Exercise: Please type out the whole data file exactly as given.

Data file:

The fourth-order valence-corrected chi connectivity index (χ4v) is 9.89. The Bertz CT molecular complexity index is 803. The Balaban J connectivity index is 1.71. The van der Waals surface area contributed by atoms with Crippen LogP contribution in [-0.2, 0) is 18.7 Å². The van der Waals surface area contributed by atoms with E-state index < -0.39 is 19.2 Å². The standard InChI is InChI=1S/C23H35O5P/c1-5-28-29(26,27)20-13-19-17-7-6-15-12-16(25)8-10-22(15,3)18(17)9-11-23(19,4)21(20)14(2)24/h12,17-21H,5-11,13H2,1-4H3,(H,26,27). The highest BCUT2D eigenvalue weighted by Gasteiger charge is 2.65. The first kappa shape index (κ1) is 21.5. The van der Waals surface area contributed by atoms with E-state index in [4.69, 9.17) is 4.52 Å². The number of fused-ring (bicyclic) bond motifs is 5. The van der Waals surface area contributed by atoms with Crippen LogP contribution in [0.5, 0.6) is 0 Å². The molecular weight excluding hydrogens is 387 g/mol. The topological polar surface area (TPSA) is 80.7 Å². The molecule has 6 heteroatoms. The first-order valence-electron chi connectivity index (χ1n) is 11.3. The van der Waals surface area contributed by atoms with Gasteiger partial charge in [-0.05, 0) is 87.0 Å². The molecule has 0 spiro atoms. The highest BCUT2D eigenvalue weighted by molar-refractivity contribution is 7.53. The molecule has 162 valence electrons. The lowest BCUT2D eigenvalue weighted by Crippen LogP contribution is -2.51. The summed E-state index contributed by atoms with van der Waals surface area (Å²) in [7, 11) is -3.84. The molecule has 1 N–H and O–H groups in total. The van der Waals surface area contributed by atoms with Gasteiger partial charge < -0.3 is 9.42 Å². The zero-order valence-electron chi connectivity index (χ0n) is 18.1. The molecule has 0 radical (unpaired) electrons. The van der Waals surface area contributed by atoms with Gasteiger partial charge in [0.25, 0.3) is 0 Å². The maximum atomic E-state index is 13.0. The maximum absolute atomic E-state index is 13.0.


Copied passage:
The fourth-order valence-corrected chi connectivity index (χ4v) is 9.89. The Bertz CT molecular complexity index is 803. The Balaban J connectivity index is 1.71. The van der Waals surface area contributed by atoms with Crippen LogP contribution in [-0.2, 0) is 18.7 Å². The van der Waals surface area contributed by atoms with E-state index < -0.39 is 19.2 Å². The standard InChI is InChI=1S/C23H35O5P/c1-5-28-29(26,27)20-13-19-17-7-6-15-12-16(25)8-10-22(15,3)18(17)9-11-23(19,4)21(20)14(2)24/h12,17-21H,5-11,13H2,1-4H3,(H,26,27). The highest BCUT2D eigenvalue weighted by Gasteiger charge is 2.65. The first kappa shape index (κ1) is 21.5. The van der Waals surface area contributed by atoms with E-state index in [4.69, 9.17) is 4.52 Å². The number of fused-ring (bicyclic) bond motifs is 5. The van der Waals surface area contributed by atoms with Crippen LogP contribution in [0.5, 0.6) is 0 Å². The molecular weight excluding hydrogens is 387 g/mol. The topological polar surface area (TPSA) is 80.7 Å². The molecule has 6 heteroatoms. The first-order valence-electron chi connectivity index (χ1n) is 11.3. The van der Waals surface area contributed by atoms with Gasteiger partial charge in [-0.05, 0) is 87.0 Å². The molecule has 0 spiro atoms. The highest BCUT2D eigenvalue weighted by molar-refractivity contribution is 7.53. The molecule has 162 valence electrons. The lowest BCUT2D eigenvalue weighted by Crippen LogP contribution is -2.51. The summed E-state index contributed by atoms with van der Waals surface area (Å²) in [7, 11) is -3.84. The molecule has 1 N–H and O–H groups in total. The van der Waals surface area contributed by atoms with Gasteiger partial charge < -0.3 is 9.42 Å². The zero-order valence-electron chi connectivity index (χ0n) is 18.1. The molecule has 0 radical (unpaired) electrons. The van der Waals surface area contributed by atoms with Gasteiger partial charge in [0.25, 0.3) is 0 Å². The maximum atomic E-state index is 13.0. The maximum absolute atomic E-state index is 13.0.